The mapping from micro to macro is sometimes called “coarse-graining” by physicists. Unfortunately coarse-graining in physics usually relies on reasoning based on the physical laws of the universe, allowing us, for instance, to analytically derive an expression allowing us to go from describing a box of atoms with many degrees of freedom to a simple description involving just three macro-variables: volume, pressure, and temperature.
The analytic approach isn’t going to work for social science. If we ask, “why didn’t Jane go to the party?”, an answer involving the firing of neurons in her brain is not very useful, even if it is technically correct. We want a macro-state description that gives us a a more abstract causal explanation, even if the connection with micro-states is not as clean as the ideal gas law.
There are some more data-driven approaches to coarse-graining. One of the things I work on, CorEx, says that “a good macro-variable description should explain most of the relationships among the micro-variables.” We have gotten some mileage from this idea, finding useful structure in gene expression data, social science data, and (in ongoing work) brain imaging, but it’s far from enough to solve this problem. Currently these approaches address course-graining without handling the causal aspect. One promising direction for future work is to jointly model abstractions and causality.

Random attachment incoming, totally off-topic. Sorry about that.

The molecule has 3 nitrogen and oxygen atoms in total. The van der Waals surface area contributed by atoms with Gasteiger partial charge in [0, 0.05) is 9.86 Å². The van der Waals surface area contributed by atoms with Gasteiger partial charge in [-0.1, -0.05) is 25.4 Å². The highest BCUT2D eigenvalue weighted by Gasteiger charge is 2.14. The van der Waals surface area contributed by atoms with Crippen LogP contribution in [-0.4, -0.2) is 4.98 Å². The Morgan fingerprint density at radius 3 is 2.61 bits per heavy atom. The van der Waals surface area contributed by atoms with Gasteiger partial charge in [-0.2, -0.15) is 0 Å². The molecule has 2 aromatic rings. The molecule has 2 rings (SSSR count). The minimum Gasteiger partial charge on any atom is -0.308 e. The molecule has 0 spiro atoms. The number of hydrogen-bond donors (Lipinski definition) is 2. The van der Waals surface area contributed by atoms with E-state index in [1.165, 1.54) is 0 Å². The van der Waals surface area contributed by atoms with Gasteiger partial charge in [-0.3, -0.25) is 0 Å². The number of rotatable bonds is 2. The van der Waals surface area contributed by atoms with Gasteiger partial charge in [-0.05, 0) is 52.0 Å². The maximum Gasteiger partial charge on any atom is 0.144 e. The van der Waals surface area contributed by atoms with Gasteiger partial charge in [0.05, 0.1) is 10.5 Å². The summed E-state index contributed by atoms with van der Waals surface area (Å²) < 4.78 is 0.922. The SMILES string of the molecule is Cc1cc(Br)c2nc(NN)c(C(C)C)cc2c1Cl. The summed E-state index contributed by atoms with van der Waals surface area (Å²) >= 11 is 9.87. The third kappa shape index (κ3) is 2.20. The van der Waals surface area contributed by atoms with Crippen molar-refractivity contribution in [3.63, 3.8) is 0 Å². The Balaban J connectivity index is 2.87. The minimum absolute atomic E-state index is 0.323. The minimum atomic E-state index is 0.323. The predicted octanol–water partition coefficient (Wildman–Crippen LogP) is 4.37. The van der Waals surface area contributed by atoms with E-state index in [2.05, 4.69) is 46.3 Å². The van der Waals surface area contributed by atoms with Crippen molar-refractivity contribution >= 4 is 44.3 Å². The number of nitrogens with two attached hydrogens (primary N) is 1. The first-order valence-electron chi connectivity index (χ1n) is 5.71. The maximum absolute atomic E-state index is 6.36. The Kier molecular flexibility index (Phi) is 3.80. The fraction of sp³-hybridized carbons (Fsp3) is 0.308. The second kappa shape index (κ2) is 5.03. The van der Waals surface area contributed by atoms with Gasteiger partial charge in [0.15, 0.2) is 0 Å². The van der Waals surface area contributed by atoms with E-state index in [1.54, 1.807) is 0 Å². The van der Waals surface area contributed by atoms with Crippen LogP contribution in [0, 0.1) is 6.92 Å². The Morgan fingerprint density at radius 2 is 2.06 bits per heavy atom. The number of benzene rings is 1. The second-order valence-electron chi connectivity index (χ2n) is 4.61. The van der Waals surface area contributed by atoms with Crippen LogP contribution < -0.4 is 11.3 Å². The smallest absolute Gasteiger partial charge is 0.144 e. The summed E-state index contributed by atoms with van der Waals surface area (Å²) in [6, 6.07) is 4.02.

A long line of research sometimes called computational mechanics and developed by Shalizi and Crutchfield, among others, says that our macro-state description should be a minimal sufficient statistic for optimally predicting the future from the past. Here’s an older high-level summary and long list of other publications. One of the main problems with this approach for social science is that the sufficient statistics may not give us much insight for systems with many internal degrees of freedom. We would like to be able to structure our macro-states in a meaningful way. A similar approach also looks for compressed state space representations but focuses more on the complexity and efficiency of simulating a system using its macrostate description.
Eberhardt and Chalupka introduced me to the term “macro-causal” which they have formalized in the “causal coarsening theorem”. A review of their work using causal coarsening includes a nice example where they infer macro-level climate effects (El Nino) from micro-level wind and temperature data.
Finally, an idea that I really like but is still in its infancy is to find macro-states that maximize interventional efficiency. A good macro-state description is one that, if we manipulated it, would produce strong causal effects. Scott Aaronson gives a humorous critique of this work, “Higher level causation exists (but I wish it didn’t)“. I don’t think the current formulation of interventional efficiency is correct either, but I think the idea has potential.
It’s hard to be both practical and rigorous when it comes to complex systems involving human behavior. The most successful example of discovering a macro-causal effect, I think, comes from the El Nino example but this is still relatively easy compared to the problems in social science. In the climate case, they were able to restrict the focus to homogeneous array of sensors in an area where we expect to find only a small number of relevant macro-variables. For humans, we get a jumble of missing and heterogeneous data and (intuitively) feel that there are many hidden factors at play even in the simplest questions. These challenges guarantee lots of room for improvement.